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Anti-Infective Agents


ISSN (Print): 2211-3525
ISSN (Online): 2211-3533

Review Article

Role of Bactericidal/Permeability-Increasing Protein (BPI) in Sepsis and Liver Cirrhosis, and Its Clinical Implications

Author(s): Al Ghossaini Najib and Ghoussaini Maya

Volume 14, Issue 2, 2016

Page: [76 - 83] Pages: 8

DOI: 10.2174/2211352514666160819161520

Price: $65


Background: Bactericidal/permeability-increasing protein (BPI) is a nat-ural cationic protein, which is stored in the polymorphonuclear leucocyte granules. It exerts anti-infective actions through damaging bacterial membranes, neutralizing microbial endotoxins, and promoting phagocytosis of gram-negative bacteria. Con-sequently, its role in sepsis initially raised much hope in infection control. On the other hand, patients with liver cirrhosis present an important risk of sepsis induced by gram-negative microorganism, especially in advanced stages.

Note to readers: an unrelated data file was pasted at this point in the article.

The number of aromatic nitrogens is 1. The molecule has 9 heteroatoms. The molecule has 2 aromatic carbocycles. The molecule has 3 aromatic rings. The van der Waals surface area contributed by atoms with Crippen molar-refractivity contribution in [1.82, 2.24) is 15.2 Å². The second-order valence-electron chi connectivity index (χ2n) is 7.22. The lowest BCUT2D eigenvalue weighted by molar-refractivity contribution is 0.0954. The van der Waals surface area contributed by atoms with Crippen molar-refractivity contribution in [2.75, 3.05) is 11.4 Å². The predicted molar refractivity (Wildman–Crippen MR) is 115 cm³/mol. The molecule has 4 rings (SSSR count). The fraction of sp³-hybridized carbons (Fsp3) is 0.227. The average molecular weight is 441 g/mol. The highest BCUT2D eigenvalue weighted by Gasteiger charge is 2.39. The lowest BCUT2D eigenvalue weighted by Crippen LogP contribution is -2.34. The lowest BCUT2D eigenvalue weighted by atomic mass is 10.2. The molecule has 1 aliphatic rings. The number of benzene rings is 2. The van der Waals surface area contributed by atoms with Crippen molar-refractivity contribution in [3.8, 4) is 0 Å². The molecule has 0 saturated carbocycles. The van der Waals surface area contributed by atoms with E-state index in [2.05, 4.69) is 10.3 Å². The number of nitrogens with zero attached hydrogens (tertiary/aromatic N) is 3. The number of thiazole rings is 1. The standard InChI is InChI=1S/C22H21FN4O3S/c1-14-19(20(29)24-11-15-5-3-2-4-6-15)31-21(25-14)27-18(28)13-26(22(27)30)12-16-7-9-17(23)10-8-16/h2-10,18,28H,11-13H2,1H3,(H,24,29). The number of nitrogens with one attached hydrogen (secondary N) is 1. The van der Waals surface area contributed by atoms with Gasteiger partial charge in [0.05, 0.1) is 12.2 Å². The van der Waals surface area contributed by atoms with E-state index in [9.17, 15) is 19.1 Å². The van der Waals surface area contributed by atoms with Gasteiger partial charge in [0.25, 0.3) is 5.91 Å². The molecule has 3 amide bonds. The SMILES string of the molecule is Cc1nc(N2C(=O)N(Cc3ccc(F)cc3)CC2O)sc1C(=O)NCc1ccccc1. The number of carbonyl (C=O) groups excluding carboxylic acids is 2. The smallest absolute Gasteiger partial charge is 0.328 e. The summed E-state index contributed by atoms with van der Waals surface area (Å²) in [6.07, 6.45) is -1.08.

Methods: MEDLINE was searched for terms including BPI, endotoxins, lipopoly-saccharides, lipopolysaccharide-binding protein, AND sepsis OR liver cirrhosis. Be-sides, trials addressing clinical BPI implication were retrieved and analyzed.

Results: Endotoxemia is frequently elevated in sepsis, in alcoholic liver disease, and in liver cirrhosis. BPI expression is higher in liver cirrhosis patients than in healthy individuals, with a significant increase in patients who present a more severe disease. Contrariwise, most clinical studies failed to show any substantial role of BPI in treating sepsis.

Conclusion: This review describes the role of BPI and some other proteins involved in sepsis, with a special focus on patients with alcoholic liver diseases. It outlines their mechanisms, indicates alterations associated with their deficiency, and explains obstacles that restrained their therapeutic use.

Keywords: BPI, sepsis, endotoxin, LPS-binding protein, liver cirrhosis, cytokine.

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